Referring now to FIG. 3, the positions which may be assumed by swivelling middle frame 108 are shown in phantom. Swivel pin 126 is shown mounted on lower Y-shaped frame 110. Hand wheel 122 turns jackscrew 124 through tapped-block 125 (not shown). The end of jackscrew 124 opposite hand wheel 122 is nested in swivel foot 123 (not shown). Swivel foot 123 is affixed to middle frame 108 so that when it is pulled towards one side or the other of lower Y-shaped frame 110, middle frame 108 attached to it is made to swivel about swivel pin 126.

With reference now to FIG. 4, a means of varying the relative angular velocity of the oppositely rotating wheels is described in detail. FIG. 4 is a detail showing plates 22 and 36 along with associated hardware. Plate 22 is cut away to reveal a system of pulleys. Axle 18 is shown passing through plate 22 and bearing 24. Bearing 24 is held against plate 30 by means of bolts 28. Mounting plate 30 is held against plate 22 by bolts 26. When bolts 26 are loosened, bolts 26 are allowed to slide in slots 32 which have been cut through plate 22. Axle 18 is axially attached to variable drive pulley 34 and passes through variable drive pulley 34 terminating in bearing 46 below plate 36. Bearing 46 is attached to mounting plate 42 by means of nuts 48 and bolts 50. The mounting plate in turn is affixed to the lower side of platform 36 by means of nuts 38 and bolts 40. When nuts 38 are loosened, bolts 40 are free to slide within slots 44 which have been cut into plate 36. This arrangement is the same as that described in conjunction with bearing 24.

Axle 16 passes through plate 22 and bearing 20. Bearing 20 is held against plate 22 by means of nuts 54 and bolts 52. Bearing 58 is attached to plate 36 by bolt 60. Between bearings 58 and 20, axle 16 is attached to wheel drive pulley 56. Motor 62 is secured to plate 36 by bolting its flange 65 between spacer posts 64 and bolts 66 passing through spacer posts 64 and secured to plate 36. Motor 62 turns drive pulley 68. Double V-belt 69 grips drive pulley 68, wheel drive pulley 56, and idler pulley 70. Idler pulley 70 is secured to plate 36 at bearing block 72. Bearing block 72 is drawn towards tapped-block 74 by thumbscrew 76. Double V-belt 69 passes from idler pulley 70 to idler pulley 78. Idler pulley 78 rotates on bearing block 80 which is bolted to plate 36 by means of bolt and nut combination 86. When bolt and nut combination 86 is loosened, bearing block 80 may slide back and forth in slots 87 cut into plate 36. The sliding of bearing block 80 when nut and bolt combination is loosened is controlled by means of tapped-block 82 and thumbscrews 84. Thumbscrews 84 press bearing block 80 so that idler pulley 78 is urged against the tension of double V-belt 69. From idler pulley 78, double V-belt 69 passes around variable drive pulley 34 to idler pulley 88. Idler pulley 88 turns upon bearing block 92. Bearing block 92 slides within a channel created by U-shaped block 90 bolted to plate 36. The channel formed by retainer block 90 is substantially in the shape of an inverted Y. Bearing block 92 is machined to conform to the channel of retainer block 90. The position of bearing block 92 within its channel is controlled by means of hand wheel 94 turning jackscrew 95 through tapped-block 96 and terminating at a foot machined into bearing block 92. Setscrew 98 may be tightened to prevent slippage in jackscrew 95.

In operation, drive pulley 68 turns in a counter-clockwise direction while pulley 56 turns in a clockwise direction. Idler pulley 70 turns in a counter-clockwise direction while idler pulley 78 turns in a clockwise direction. Variable drive pulley 34 turns in a counter-clockwise direction and idler pulley 88 turns in a clockwise direction. Force is transmitted from motor drive pulley 68 to pulley 56, 70, 78, 34, and 88 by means of a double faced V-belt. Idler pulley 88 in cooperation with jackscrew 95 functions as a means of changing the rotational speed of axle 18. As idler pulley 88 is forced against the tension of double faced V-belt 69 by operation of hand wheel 94, the tension of double faced V-belt 69 is increased causing a change in the spacing of spring-loaded variable speed pulley 34. As the tension of double faced V-belt 69 and the biasing of spring-loaded variable drive pulley 34 counteract each other, an equilibrium is reached. The new equilibrium will correspond to a position of the double faced V-belt 69 which is closer to axle 18 causing axle 18 to turn faster in a counter-clockwise direction. When the pressure of idler pulley 88 against double faced V-belt 69 is eased by counter-clockwise rotation of hand wheel 94, the tension on double faced V-belt 69 is relaxed. A relaxation of tension in double faced V-belt 69 enables spring-loaded variable drive pulley 34 to force double faced V-belt 69 away from axle 18 with a consequent slowing of the counter-clockwise rotational speed of axle 18.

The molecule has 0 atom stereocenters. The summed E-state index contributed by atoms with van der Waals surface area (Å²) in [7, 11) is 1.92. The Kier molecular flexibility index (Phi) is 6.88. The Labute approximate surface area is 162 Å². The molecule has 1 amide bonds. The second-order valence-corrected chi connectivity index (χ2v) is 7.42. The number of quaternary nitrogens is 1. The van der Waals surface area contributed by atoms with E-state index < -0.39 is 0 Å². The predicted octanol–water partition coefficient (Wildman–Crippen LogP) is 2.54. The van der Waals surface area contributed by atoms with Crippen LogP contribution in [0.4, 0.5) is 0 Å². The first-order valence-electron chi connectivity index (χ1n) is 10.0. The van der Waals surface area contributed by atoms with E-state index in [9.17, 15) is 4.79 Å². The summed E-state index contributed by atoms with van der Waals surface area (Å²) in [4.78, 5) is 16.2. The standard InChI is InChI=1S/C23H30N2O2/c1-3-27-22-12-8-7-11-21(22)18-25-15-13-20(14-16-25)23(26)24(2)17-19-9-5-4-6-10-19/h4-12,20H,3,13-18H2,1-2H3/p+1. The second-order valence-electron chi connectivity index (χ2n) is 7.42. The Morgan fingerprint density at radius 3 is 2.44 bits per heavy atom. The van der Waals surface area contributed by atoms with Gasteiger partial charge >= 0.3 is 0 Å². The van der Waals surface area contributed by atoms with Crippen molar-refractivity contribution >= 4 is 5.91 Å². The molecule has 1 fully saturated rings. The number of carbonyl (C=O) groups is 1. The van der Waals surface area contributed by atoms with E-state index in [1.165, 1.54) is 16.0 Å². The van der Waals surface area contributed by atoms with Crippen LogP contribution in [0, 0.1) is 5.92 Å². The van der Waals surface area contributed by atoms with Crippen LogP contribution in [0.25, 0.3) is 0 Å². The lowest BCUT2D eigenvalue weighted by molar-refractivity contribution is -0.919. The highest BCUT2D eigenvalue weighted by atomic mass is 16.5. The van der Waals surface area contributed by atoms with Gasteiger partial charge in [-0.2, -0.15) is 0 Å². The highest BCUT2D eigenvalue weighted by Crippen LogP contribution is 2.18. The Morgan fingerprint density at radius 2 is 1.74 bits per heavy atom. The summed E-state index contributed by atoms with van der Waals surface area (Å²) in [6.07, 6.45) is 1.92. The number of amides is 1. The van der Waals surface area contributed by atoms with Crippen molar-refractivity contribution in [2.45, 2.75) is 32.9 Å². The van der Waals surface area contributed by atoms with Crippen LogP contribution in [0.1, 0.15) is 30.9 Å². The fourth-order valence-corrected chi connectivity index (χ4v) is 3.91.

Motor 62 is a one-third horsepower DC variable speed motor. One hundred and twenty volt AC current is received and rectified by conventional circuitry contained in box 158 of FIG. 1. DC current is then applied to rheostat 152 where an appropriate DC voltage is selected. The voltage at rheostat 152 is selected to correspond to a desired forward ball speed. Hand wheel 94 is then adjusted to select the desired difference in RPMs between wheel 12 and wheel 14. It is this difference in RPMs which imparts the spin to the baseball. By adjusting the RPM difference by means of hand wheel 94, various types of curve, slider, and knuckleballs are projected by the machine. When the desired ball behavior has been attained, setscrew 98 is tightened against further rotation of hand wheel 94. The machine will now deliver a baseball to substantially the same spot in the batter's strike zone with a trajectory that is consistent over many repetitions.

In order to accommodate batters of differing heights and in order to change the strike zone entry point without altering the spin behavior of the ball, hand wheels 112 and 122 may be adjusted as appropriate.

While a variety of pulleys may be used in conjunction with this invention, the present embodiment employs a Wood's FHP spring-loaded sheave number 6600 having a height of three and seven-eighths inches and diameter of six inches for variable drive pulley 34. In the present embodiment, idler pulleys 70, 78, and 88 are Fafnir brand pulleys number 010-10874 of diameter four inches and width seven-eighths of an inch. Bearings 24 and 20 are Fafnir brand bearing number RA100RRB having a height of 1.343 inches and an outer bore edge diameter of one and one-half inches.

The machine of the present invention can be fully calibrated after only five ball pitching repetitions. Its shunt wound DC motor is especially appropriate due to its constant speed characteristics.

Although a preferred embodiment of the invention has been described in detail, it is to be understood that various changes and substitutions can be made without departing from the spirit and scope of the invention as defined by the appended claims.